Despite threats on her life, award-winning Honduran activist Berta Cáceres defended indigenous and environmental rights with indomitable courage and grit.
“They follow me and threaten to kidnap and kill me,” Cáceres said last year after accepting the prestigious Goldman Environmental Prize for her decade-long fight against a high-profile dam project. “They threaten my family. This is what we have to face.”
On Thursday, Cáceres was slain in her home in La Esperanza, western Honduras. She was shot and killed by gunmen who entered the property around 1 a.m.
Reports differ as to how many gunmen were involved in the attack. Some said there were two killers while others pointed to almost a dozen. Karen Spring, a friend of Cáceres’, told The Guardian that the 44-year-old activist was struck by at least four bullets.
Police commissioner Sergio Paz Bueso told local media that Cáceres may have been killed during an attempted robbery; her family has firmly dismissed the suggestion.
“I have no doubt that she has been killed because of her struggle and that soldiers and people from the dam are responsible, I am sure of that. I hold the government responsible,” Cáceres’ mother told radio show Globo at 6.
For years, Cáceres, a member of the Lenca indigenous group, led a campaign against the building of the Agua Zarca Dam along the Gualcarque River. As The New York Times explained, the river is sacred to the Lenca people and central to their livelihood.
Under international law, indigenous groups must be consulted on projects that affect their lands, but the Lenca said they were not consulted about the dam, the newspaper reported.
Cáceres said last year that she and other activists had been deluged with threats of murder and rape as a result of their campaign against the dam’s construction. Several of her supporters, including Tomás García, had been killed.
“The political, economic and social situation in Honduras is getting worse and there is an imposition of a project of domination, of violent oppression, of militarization, of violation of human rights, of transnationalization, of the turning over of the riches and sovereignty of the land to corporate capital, for it to privatize energy, the rivers, the land; for mining exploitation; for the creation of development zones,” Cáceres, a co-founder of the National Council of Popular and Indigenous Organizations of Honduras (better known by its Spanish acronym Copinh), told The Guardian last April.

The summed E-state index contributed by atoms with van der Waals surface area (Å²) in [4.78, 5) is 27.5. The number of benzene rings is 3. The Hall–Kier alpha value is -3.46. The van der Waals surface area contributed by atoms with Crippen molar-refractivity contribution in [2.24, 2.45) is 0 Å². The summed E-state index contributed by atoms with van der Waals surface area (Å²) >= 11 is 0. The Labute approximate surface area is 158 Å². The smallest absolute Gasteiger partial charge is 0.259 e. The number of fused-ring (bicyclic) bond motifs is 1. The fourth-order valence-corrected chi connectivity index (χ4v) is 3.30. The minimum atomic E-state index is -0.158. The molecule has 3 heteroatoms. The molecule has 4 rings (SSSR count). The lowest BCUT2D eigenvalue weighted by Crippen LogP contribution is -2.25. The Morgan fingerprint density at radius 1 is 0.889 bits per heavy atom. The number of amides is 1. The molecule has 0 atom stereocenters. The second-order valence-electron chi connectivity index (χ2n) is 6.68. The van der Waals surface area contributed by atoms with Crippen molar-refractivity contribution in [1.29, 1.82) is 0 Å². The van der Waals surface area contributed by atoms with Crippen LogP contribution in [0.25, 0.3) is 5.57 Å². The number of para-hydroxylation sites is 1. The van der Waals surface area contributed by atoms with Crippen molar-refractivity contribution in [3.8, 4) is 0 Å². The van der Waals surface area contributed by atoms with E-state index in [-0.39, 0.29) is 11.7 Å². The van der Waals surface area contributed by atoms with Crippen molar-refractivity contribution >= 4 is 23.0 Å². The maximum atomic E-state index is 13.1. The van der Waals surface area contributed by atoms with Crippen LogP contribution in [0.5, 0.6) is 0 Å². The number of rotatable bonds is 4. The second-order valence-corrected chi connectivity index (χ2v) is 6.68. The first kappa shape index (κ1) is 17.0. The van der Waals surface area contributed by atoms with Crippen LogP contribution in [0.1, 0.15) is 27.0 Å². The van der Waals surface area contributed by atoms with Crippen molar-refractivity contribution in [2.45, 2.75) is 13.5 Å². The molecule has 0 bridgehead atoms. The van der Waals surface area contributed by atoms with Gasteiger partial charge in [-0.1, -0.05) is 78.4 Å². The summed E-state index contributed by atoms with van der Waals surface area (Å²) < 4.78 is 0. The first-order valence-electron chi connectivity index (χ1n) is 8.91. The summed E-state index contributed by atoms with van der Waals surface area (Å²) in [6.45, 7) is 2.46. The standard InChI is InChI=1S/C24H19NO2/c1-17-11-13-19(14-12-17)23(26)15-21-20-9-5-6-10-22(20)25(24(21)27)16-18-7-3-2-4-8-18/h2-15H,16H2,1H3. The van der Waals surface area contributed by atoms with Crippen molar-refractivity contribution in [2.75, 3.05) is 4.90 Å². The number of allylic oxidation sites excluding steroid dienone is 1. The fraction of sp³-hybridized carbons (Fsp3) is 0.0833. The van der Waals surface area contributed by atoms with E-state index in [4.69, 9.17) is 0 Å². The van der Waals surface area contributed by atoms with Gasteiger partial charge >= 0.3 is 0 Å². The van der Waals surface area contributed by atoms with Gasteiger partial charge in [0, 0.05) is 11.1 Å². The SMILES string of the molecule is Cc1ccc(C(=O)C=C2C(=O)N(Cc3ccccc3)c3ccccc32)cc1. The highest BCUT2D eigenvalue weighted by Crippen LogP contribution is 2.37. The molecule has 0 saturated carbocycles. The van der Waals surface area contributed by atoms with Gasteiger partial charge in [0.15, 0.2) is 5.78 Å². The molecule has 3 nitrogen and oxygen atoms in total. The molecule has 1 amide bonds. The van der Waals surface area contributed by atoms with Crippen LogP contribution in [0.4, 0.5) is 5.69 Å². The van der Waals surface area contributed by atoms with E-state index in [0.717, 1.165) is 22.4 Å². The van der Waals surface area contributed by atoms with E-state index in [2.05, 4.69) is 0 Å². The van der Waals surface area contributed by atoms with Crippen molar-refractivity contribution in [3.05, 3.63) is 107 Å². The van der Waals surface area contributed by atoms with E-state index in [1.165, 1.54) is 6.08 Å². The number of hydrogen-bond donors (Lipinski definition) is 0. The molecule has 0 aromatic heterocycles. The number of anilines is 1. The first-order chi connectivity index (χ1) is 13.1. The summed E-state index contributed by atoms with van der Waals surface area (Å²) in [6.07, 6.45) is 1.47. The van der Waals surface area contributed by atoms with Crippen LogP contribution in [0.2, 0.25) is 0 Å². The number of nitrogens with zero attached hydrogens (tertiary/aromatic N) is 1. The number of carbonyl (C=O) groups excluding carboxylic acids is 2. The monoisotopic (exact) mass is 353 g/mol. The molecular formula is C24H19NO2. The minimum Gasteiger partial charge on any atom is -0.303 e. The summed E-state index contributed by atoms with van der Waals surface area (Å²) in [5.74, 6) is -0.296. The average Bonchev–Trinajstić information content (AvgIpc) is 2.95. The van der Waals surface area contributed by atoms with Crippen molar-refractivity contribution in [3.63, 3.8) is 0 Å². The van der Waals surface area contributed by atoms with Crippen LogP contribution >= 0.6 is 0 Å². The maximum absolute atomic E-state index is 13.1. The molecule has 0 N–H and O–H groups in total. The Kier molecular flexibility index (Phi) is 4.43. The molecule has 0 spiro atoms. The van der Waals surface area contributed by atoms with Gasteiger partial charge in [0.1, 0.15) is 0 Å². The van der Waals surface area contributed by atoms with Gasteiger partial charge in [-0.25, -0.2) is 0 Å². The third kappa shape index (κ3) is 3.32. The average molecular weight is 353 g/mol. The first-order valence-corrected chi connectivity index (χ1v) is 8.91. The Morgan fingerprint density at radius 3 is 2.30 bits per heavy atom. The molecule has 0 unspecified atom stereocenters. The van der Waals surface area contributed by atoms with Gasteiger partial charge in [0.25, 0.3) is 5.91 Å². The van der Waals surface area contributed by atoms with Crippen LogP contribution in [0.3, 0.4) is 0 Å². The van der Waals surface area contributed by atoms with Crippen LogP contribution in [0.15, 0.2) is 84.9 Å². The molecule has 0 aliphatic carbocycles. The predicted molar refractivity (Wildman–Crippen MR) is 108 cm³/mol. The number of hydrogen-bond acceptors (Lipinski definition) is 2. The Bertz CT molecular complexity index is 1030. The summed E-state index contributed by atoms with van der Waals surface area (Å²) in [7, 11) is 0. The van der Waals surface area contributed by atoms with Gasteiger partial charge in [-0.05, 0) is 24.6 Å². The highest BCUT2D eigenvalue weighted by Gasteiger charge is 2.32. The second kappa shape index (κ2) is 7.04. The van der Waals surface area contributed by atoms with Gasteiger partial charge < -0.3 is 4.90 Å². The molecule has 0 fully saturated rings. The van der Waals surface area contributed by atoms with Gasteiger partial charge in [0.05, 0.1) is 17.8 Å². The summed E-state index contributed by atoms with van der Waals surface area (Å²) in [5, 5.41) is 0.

In the face of these daunting obstacles, however, Cáceres said she refused to be intimidated.
“We must undertake the struggle in all parts of the world, wherever we may be, because we have no other spare or replacement planet. We have only this one, and we have to take action,” she said.
As Hondurans protested Cáceres' death, human rights defenders called for an independent investigation into her murder.
“The government's statements claiming that it is a robbery are concerning, and this crime must be investigated,” said Sara Rafsky of Amnesty International, per Vice.com. “This is clearly a terrifying message to human rights defenders in Honduras, in Guatemala and environmental and indigenous activists across the region. It is now time for the government and authorities to commit to a counter message.”
Activism in Honduras is a hazardous, and sometimes fatal, vocation. Since 2009, when democratically-elected President Manuel Zelay was ousted in a coup d'état, many journalists, judges, labor leaders, human rights defenders and environmental activists have been assassinated in targeted killings. Their murders often go unsolved, The Times reported.
According to the London-based nonprofit Global Witness, 101 campaigners were killed in Honduras between 2010 and 2014, making it the most dangerous country in the world, relative to its population, for activists.
“The shocking news of Berta’s killing is a dramatic wake-up call for the Honduran state,” Billy Kyte, a campaigner at Global Witness, told The Guardian. “Indigenous people are being killed in alarming numbers just for defending their rights. The Honduran state must act immediately to hold the killers to account and protect Berta’s family and colleagues.”
Cáceres is survived by her four children.